From the archive, originally posted by: [ spectre ]


“Mr. Heston recalls lunch breaks during the filming of ”Planet of the Apes.” Unable to remove their masks and get them back on in time for the afternoon shoot, actors ate with their appliances on, watching intently in mirrors so they wouldn’t spear themselves with forks and smoking cigarettes with long holders to prevent setting their heads on fire.

Even off duty there was no break from segregation and the class struggle. ”There’d be a kind of self-segregation,” Mr. Heston says. ”The gorillas would all eat at one table, the chimpanzees at another, the orangutans at another.”

Basic Geometry May Explain Segregation’s Intractability
by Peter Wayner

Computers and humans may not think alike, but is there a way for the
Spock-like logic of a computer program to reveal the basis for human

In the past, models have revealed startling insight into the basis for
racism, economic mobility, pollution, segregation and many large scale
social phenomena. This Thursday and Friday, the Brookings Institution
in Washington is running a colloquium aimed at examining the limits of
what these mechanized models of societies can reveal and debating what
can be learned in the future.

The researchers are, in essence, building computer simulations that
treat the people in society like windup toys with completely
predictable behavior. Then they start the computers running and watch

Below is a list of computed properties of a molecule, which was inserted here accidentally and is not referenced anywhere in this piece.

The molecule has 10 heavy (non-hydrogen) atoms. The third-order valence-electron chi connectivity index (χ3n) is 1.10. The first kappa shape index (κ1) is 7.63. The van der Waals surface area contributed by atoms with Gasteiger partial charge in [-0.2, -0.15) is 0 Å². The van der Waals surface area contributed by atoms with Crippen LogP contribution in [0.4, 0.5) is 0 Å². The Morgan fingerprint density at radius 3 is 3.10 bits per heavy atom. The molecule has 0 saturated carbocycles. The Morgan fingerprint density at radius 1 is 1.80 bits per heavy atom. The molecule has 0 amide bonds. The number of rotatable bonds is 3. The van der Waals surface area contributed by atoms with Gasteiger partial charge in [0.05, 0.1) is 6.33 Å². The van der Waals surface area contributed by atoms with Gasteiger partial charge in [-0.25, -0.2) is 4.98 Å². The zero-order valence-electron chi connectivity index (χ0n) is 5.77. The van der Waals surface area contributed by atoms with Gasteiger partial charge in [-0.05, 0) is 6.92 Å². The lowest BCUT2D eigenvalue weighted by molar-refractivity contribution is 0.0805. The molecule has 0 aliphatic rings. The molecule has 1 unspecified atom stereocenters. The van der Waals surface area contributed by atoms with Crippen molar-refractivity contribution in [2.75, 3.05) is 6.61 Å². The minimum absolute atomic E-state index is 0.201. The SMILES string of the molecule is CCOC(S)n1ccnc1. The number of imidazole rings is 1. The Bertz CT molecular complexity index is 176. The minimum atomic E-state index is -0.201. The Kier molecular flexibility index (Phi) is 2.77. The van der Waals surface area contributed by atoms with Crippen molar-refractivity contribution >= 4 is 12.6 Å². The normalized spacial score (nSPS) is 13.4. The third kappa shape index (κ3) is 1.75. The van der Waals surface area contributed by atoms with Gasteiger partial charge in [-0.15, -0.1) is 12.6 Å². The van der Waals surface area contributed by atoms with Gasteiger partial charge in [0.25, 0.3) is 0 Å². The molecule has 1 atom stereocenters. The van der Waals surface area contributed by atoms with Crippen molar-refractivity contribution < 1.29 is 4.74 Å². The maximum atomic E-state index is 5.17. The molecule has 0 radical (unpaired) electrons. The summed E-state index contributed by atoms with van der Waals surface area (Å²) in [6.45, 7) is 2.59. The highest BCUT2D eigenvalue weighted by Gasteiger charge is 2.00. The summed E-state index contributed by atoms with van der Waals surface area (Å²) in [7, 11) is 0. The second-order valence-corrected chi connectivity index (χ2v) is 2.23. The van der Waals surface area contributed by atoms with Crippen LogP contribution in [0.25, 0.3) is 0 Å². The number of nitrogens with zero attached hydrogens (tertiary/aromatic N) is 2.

what happens when the windup toys bump into each other. Ideally, the
patterns will give some insight into how people behave.

Eliminating the problem may be harder than anyone might have imagined.
The simulated society becomes quickly segregated if people only move to
homes that have at least 13 percent of the neighbors from the same
group. The implications of this research may be wide-ranging. Many
Federal, state and local programs devote large amounts of money to
pushing for an integrated society where groups intermingle. While there
have been some successes, there have also been persistent and
frustrating failures. In some cities, for instance, schools are even
more segregated than before the system began expensive and
time-consuming experiments with projects liked forced busing.

Some, like economist Glenn Loury, the founding director of Boston
University’s Institute on Race and Social Division, are beginning to
question whether the money could be better spent on teachers, books and
infrastructure instead of pushing for a desegregated system. Associate